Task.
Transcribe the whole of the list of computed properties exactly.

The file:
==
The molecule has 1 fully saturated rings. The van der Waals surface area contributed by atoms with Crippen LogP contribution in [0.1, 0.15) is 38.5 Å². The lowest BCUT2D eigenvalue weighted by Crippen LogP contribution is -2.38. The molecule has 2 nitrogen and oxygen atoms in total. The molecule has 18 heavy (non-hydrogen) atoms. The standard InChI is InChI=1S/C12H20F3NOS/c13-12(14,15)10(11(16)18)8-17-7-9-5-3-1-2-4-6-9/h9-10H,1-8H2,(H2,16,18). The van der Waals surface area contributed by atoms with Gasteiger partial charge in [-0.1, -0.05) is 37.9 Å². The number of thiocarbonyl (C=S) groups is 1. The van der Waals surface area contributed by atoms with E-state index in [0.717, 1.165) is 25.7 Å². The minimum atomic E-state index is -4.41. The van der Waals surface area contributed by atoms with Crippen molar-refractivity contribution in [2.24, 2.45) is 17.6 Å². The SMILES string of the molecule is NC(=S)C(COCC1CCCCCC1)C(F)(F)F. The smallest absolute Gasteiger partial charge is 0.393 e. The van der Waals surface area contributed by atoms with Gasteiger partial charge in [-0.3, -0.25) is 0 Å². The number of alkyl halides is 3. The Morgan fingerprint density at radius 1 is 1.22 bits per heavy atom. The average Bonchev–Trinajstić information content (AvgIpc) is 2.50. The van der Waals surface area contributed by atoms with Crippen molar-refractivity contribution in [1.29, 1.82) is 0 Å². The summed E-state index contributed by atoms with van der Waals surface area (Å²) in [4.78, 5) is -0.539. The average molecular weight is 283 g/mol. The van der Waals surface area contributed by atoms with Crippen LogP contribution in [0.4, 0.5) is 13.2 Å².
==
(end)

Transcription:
The molecule has 1 fully saturated rings. The van der Waals surface area contributed by atoms with Crippen LogP contribution in [0.1, 0.15) is 38.5 Å². The lowest BCUT2D eigenvalue weighted by Crippen LogP contribution is -2.38. The molecule has 2 nitrogen and oxygen atoms in total. The molecule has 18 heavy (non-hydrogen) atoms. The standard InChI is InChI=1S/C12H20F3NOS/c13-12(14,15)10(11(16)18)8-17-7-9-5-3-1-2-4-6-9/h9-10H,1-8H2,(H2,16,18). The van der Waals surface area contributed by atoms with Gasteiger partial charge in [-0.1, -0.05) is 37.9 Å². The number of thiocarbonyl (C=S) groups is 1. The van der Waals surface area contributed by atoms with E-state index in [0.717, 1.165) is 25.7 Å². The minimum atomic E-state index is -4.41. The van der Waals surface area contributed by atoms with Crippen molar-refractivity contribution in [2.24, 2.45) is 17.6 Å². The SMILES string of the molecule is NC(=S)C(COCC1CCCCCC1)C(F)(F)F. The smallest absolute Gasteiger partial charge is 0.393 e. The van der Waals surface area contributed by atoms with Gasteiger partial charge in [-0.3, -0.25) is 0 Å². The number of alkyl halides is 3. The Morgan fingerprint density at radius 1 is 1.22 bits per heavy atom. The average Bonchev–Trinajstić information content (AvgIpc) is 2.50. The van der Waals surface area contributed by atoms with Crippen molar-refractivity contribution in [1.29, 1.82) is 0 Å². The summed E-state index contributed by atoms with van der Waals surface area (Å²) in [4.78, 5) is -0.539. The average molecular weight is 283 g/mol. The van der Waals surface area contributed by atoms with Crippen LogP contribution in [0.4, 0.5) is 13.2 Å².